Automation is playing a major role in helping create more legal opportunities rather than eliminate legal jobs. In fact, according to a recent UCLA Law Review article, two leading experts on automation say that technology complements the work of many lawyers, rather than replacing it. Similarly, a recent study of 20 corporate law firms byDocumate found that selling online workflows increased the revenue generated from first stage incorporation work by 210% in just the first two months. These findings are backed up by statistics from the McKinsey Global Institute, which found that only 23% of lawyers’ current jobs could be fully automated.

If automation is not replacing lawyers, how it is impacting the legal profession? Widespread automation of routine documents and legal forms, particularly in areas such as family law, estate planning, or employment law, has helped to introduce more consumers to the availability of legal services. While the lawyers may no longer be handling the routine work that comes with the templates, providing automated forms opens the door for those lawyers to offer their services to a wider segment of the population and to provide other, more nuanced legal services to the consumers who are using those forms. The end result is an increase in their overall workload and their total number of hours billed for higher-value work (or, alternatively, more free time).

The popular notion that automating a single aspect of the law will necessarily obviate the rest of lawyers’ jobs is misplaced. For example, automated forms are undoubtedly increasing the number of clients who now have access to legal representation and reducing the number of hours lawyers are spending on manual, routine tasks. Nonetheless, the bulk of legal practice is at no risk of being replaced by technology. Human lawyers will always be needed for the more critical tasks, like formulating arguments, advising clients, negotiating deals or settlements, and appearing in court.

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Productivity Tips

Save the Date: ABA Techshow

Mark your calendar: The country’s premier legal technology conference, ABA Techshow 2020 will take place in Chicago February 26 – 29. The Keynote Speaker will be Mary O’Carroll, Google’s Director of Legal Operations Technology & Change.

The conference will be a little on the expensive side for many, but worth it if you want to be on the cutting edge of technology.

Categories
Productivity Tips Security

Password Mangers: What to Look For

PC World has a review of password managers (they like Lastpass), but perhaps more important, they provide a list of reasons to adopt one of these products:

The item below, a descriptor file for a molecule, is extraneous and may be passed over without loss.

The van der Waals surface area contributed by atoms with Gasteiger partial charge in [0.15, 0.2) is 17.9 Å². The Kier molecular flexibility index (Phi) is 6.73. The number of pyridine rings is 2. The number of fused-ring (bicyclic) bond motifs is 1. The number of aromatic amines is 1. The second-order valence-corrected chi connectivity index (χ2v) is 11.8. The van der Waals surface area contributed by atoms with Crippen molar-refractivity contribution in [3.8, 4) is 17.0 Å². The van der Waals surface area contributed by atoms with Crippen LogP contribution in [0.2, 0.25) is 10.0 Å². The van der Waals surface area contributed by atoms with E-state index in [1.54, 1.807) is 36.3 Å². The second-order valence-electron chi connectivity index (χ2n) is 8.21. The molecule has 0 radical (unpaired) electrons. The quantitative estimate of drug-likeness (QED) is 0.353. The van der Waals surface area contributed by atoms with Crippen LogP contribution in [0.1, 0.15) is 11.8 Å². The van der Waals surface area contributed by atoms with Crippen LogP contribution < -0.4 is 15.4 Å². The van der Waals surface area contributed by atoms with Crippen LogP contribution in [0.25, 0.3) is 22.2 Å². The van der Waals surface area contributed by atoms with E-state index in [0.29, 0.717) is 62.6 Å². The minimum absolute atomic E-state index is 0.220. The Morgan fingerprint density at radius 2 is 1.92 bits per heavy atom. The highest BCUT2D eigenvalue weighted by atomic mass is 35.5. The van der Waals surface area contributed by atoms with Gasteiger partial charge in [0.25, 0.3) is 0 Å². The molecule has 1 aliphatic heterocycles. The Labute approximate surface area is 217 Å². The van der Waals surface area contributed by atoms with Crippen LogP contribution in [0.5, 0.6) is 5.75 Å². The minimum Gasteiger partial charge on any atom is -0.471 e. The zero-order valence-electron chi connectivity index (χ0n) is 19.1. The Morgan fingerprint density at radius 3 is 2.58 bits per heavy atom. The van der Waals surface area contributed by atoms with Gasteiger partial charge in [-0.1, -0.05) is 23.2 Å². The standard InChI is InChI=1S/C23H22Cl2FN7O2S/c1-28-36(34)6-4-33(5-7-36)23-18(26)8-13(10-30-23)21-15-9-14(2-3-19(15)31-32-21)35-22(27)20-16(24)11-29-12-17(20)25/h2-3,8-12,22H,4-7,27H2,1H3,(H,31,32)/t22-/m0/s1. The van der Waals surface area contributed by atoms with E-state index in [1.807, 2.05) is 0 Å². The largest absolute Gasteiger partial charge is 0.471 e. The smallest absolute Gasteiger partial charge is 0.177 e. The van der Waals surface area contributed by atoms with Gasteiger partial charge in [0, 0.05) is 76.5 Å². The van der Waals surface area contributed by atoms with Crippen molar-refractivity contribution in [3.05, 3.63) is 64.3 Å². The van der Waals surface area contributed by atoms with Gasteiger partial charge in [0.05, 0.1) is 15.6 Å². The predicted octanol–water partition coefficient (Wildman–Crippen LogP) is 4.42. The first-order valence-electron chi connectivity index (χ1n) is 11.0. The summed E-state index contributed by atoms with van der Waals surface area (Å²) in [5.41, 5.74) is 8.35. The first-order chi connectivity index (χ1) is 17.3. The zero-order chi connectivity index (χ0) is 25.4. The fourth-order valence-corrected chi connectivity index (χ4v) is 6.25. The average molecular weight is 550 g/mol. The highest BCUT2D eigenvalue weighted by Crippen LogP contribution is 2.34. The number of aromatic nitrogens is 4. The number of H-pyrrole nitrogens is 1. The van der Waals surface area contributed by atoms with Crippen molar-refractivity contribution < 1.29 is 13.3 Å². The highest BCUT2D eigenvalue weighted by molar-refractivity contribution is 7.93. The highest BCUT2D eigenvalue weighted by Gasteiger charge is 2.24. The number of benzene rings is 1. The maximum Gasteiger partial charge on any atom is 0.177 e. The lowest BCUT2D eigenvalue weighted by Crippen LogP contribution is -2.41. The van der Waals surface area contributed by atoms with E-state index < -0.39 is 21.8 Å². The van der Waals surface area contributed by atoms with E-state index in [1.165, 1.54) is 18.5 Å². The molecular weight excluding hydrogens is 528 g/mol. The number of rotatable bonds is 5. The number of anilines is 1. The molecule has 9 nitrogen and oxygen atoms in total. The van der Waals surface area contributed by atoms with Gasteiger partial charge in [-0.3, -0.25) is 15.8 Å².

• Password generation: You’ve been reminded ad nauseam that the strongest passwords are long, random strings of characters, and that you should use a different one for each site you access. That’s a tall order. This is what makes password generation—the ability to create complex passwords out of letters, numbers, and special characters—an indispensable feature of any good password manager. The best password managers will also be able to analyze your existing passwords for weaknesses and upgrade them with a click.
  • Autofill and auto-login: Most password managers can autofill your login credentials whenever you visit a site and even log you in automatically. Thus, the master password is the only one you ever have to enter. This is controversial, though, as browser autofill has long been a security concern, so the best managers will also let you toggle off this feature if you feel the risk outweighs the convenience.
  • Secure sharing: Sometimes you need to share a password with a family member or coworker. A password manager should let you do so without compromising your security.
  • Two-factor authentication: To an enterprising cybercriminal, your password manager’s master password is as hackable as any other password. Increasingly, password managers support multi-factor authentication—using a second method such as a PIN, a fingerprint, or another “trusted device” for additional verification—to mitigate this risk. Choose one that does.
  • Protection for other personal data: Because of how frequently we use them online, credit card and bank account numbers, our addresses, and other personal data can be securely stored in many password managers and automatically filled into web forms when we’re shopping or registering an account.

Password generation: You’ve been reminded ad nauseam that the strongest passwords are long, random strings of characters, and that you should use a different one for each site you access. That’s a tall order. This is what makes password generation—the ability to create complex passwords out of letters, numbers, and special characters—an indispensable feature of any good password manager. The best password managers will also be able to analyze your existing passwords for weaknesses and upgrade them with a click.